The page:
Microsoft's Surface Pro is a laptop no matter what anyone says

Five years ago Microsoft launched Surface Pro as "the tablet that can replace your laptop." That tagline and product positioning were relevant and strategically necessary for Microsoft during that time.

In 2013 slate tablets were still very popular and were even predicted as eventual laptop replacements. With Surface Microsoft was playing catchup with iPads and Android tablets.

Additionally, that catchy tagline was Microsoft's way of emphasizing Surface's desktop productivity strength (laptop) while avoiding its app-related weaknesses as a tablet. It is this foundation that sets the context for the Surface "being" a laptop, albeit a uniquely designed, packaged and marketed one. Let's take a closer look.

Zac Bowden: No matter what Microsoft says Surface Pro is not a laptop - it's a tablet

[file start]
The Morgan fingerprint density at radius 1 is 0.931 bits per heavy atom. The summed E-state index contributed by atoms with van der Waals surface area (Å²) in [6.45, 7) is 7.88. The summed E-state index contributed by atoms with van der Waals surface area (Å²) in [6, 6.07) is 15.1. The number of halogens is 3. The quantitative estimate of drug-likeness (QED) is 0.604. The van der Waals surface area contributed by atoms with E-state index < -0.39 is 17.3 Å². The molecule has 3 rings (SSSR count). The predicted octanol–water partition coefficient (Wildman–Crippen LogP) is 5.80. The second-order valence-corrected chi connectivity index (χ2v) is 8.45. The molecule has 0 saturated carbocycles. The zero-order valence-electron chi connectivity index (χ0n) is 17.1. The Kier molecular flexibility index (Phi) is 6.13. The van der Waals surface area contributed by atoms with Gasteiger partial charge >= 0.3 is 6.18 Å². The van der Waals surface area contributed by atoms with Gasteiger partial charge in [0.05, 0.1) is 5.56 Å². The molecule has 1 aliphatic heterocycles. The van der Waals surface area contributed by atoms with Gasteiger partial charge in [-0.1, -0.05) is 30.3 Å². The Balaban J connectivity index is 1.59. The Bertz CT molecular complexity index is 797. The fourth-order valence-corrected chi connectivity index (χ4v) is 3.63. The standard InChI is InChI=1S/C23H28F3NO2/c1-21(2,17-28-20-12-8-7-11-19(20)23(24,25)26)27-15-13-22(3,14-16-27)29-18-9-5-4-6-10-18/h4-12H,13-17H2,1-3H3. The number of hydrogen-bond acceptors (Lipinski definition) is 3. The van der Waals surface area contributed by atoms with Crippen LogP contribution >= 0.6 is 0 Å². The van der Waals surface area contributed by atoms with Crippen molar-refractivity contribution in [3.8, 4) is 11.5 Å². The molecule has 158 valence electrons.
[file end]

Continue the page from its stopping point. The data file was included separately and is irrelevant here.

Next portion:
See Surface Pro at Microsoft (opens in new tab)

Marketing Surface on Microsoft's strengths

Positioning Surface Pro was a unique challenge for Microsoft. It needed slate-shaped hardware to compete in the then vibrant tablet space. Unfortunately, though the word "tablet" accurately characterizes the device's hardware shape, a hardware-software synergy defined consumer's "tablet" experience and the business models of market leaders. Simply put, consumers were accustomed to tablet experiences inextricably tied to mobile OSes and vibrant app ecosystems.

Consequently, it would have been strategically foolish for Microsoft to wholly rest the Surface's messaging on its tablet experience. Microsoft didn't have a successful mobile OS or robust touch-centric app ecosystem, but it had Windows, the world's most popular and productive desktop OS.